President Joe Biden announced Wednesday that workers at nursing homes will be required to get vaccinated against COVID-19 if the facilities want to keep receiving Medicare and Medicaid money, as he also talked up his administration’s new plan to provide booster shots of vaccines.

“I’m using the power of the federal government, as a payer of health-care costs, to ensure we reduce those risks to our most vulnerable seniors,” Biden said in a speech at the White House, as he noted that vaccination rates among nursing home staff significantly trail the rest of the country.

Last month, Biden said federal government workers must be vaccinated against COVID — or wear masks and be regularly tested. He also put the Pentagon on track to require COVID jabs for American troops.

In his speech on Wednesday, the president praised private-sector employers such as AT&T Inc.

and McDonald’s Corp.

for introducing vaccination requirements.

“Employers have more power today to end this pandemic than they have ever had before. Our message is simple: Do the right thing for your employees, consumers and your businesses,” he said.

Regarding boosters, Biden said the additional shots will be free and not require much paperwork.

“Eight months after your second shot, get a booster shot,” he said. “It will be easy. Just show your vaccination card and you’ll get a booster — no other ID, no insurance, no state residency requirement.”

Earlier Wednesday, the administration’s top health officials said a third dose of the COVID shots developed by Moderna Inc. and Pfizer Inc./BioNTech SE will start to become available on Sept. 20 for U.S. residents who have been fully vaccinated for at least eight months.

In explaining the need for booster shots, the officials cited waning protection from initial shots and the delta variant’s spread. They also said Americans who got Johnson & Johnson’s single-shot vaccine probably will need boosters, but they are still waiting on data and then will set out a plan.

A week ago, U.S. health officials authorized boosters for just a small part of the population — some people with compromised immune systems.

Related: Who can get a COVID booster shot, and where do you get one? Here’s what we know so far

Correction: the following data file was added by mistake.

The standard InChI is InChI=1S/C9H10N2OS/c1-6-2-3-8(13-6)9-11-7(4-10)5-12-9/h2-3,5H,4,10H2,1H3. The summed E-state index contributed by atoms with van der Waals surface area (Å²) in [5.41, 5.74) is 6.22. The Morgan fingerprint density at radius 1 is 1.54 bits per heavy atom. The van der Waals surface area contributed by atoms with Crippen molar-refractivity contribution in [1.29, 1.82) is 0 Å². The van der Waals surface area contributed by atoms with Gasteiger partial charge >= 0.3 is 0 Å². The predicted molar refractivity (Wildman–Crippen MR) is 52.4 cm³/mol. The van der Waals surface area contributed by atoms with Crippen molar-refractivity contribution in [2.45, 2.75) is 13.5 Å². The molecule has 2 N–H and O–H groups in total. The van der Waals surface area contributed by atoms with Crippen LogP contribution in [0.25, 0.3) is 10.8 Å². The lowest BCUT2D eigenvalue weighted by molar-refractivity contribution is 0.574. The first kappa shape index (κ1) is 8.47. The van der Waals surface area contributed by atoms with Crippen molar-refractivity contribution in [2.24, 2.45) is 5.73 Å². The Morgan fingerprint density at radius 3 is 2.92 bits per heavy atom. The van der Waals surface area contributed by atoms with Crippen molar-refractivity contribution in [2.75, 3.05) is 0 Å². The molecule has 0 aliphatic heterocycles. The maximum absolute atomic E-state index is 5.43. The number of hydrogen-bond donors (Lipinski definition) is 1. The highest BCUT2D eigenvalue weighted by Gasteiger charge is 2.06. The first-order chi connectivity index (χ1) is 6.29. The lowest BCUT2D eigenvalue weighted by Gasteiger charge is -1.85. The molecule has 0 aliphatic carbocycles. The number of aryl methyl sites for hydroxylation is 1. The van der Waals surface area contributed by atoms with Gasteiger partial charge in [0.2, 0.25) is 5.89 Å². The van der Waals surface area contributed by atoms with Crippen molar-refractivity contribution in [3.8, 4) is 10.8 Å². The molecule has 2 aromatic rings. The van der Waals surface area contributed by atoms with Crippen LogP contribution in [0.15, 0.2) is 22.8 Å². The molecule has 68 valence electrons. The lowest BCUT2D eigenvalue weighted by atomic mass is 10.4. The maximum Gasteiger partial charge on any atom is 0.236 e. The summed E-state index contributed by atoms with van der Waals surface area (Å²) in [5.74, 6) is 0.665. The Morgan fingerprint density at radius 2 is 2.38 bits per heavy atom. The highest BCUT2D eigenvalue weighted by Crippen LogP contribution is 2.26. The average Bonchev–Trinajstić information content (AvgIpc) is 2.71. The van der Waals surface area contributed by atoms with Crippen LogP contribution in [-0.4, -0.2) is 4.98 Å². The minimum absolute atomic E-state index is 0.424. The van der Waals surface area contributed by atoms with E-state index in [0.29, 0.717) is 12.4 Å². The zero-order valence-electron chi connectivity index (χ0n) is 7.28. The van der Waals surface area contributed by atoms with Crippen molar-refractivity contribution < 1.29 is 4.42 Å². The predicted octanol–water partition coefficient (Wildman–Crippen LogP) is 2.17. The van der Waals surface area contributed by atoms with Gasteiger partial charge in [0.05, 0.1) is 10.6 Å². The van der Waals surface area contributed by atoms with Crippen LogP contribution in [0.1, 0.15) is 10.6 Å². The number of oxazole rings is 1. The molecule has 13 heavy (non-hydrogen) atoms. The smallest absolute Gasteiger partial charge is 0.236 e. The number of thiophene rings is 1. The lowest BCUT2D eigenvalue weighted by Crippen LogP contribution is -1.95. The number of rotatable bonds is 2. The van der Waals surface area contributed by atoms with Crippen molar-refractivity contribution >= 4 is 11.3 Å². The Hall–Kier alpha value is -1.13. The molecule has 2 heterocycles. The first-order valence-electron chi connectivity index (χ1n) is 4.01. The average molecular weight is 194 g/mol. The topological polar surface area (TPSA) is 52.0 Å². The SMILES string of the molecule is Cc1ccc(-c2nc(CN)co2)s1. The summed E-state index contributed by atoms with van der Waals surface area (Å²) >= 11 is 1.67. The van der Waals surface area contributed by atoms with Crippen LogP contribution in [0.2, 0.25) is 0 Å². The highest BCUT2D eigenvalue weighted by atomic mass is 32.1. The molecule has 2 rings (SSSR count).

Biden acknowledged that some other world leaders have said Americans shouldn’t get a third shot until people in other countries get their first shot.

“I disagree. We can take care of America and help the world the same time,” he said.

The Biden administration’s approach to boosters appears to fit somewhat with the World Health Organization’s stance. The WHO on Wednesday had reiterated its call for waiting until late September to provide boosters in higher-income countries in order to help shift supply to nations that haven’t been able to vaccinate health-care workers and at-risk people.

Biden on Wednesday continued to push back against Republican governors who oppose mask mandates in schools, and he promised to talk more next week about keeping schools open as the COVID pandemic continues.

“If a governor wants to cut the pay of a hardworking education leader who requires masks in a classroom, the money from the American Rescue Plan can be used to pay that person’s salary — 100%,” the president said, referring to March’s $1.9 trillion relief law.

Biden’s speech on COVID issues comes as he gets criticized this week by Republicans and some Democrats over his administration’s handling of the U.S. withdrawal from Afghanistan. The president on Monday defended the decision to leave in a brief speech, but critics said he didn’t directly address what they have described as his administration’s disastrous implementation of the American exit.

Opinion: The U.S. and the world will regret the choice by Trump and Biden to abandon Afghanistan

A lobbying group for nursing homes criticized Biden’s decision on their facilities.

“Focusing only on nursing homes will cause vaccine hesitant workers to flee to other health care providers and leave many centers without adequate staff to care for residents,” said the president and CEO of the American Health Care Association and National Center for Assisted Living, Mark Parkinson, in a statement.

“It will make an already difficult workforce shortage even worse. The net effect of this action will be the opposite of its intent and will affect the ability to provide quality care to our residents.”

Vaccine makers’ stocks closed lower on Wednesday, with Moderna

down 0.8%, J&J

off 1.3%, BioNTech

losing 0.6%, and Pfizer

shedding 2.2%.

The main U.S. stock gauges


finished in the red as investors digested minutes from the Federal Reserve’s last meeting.

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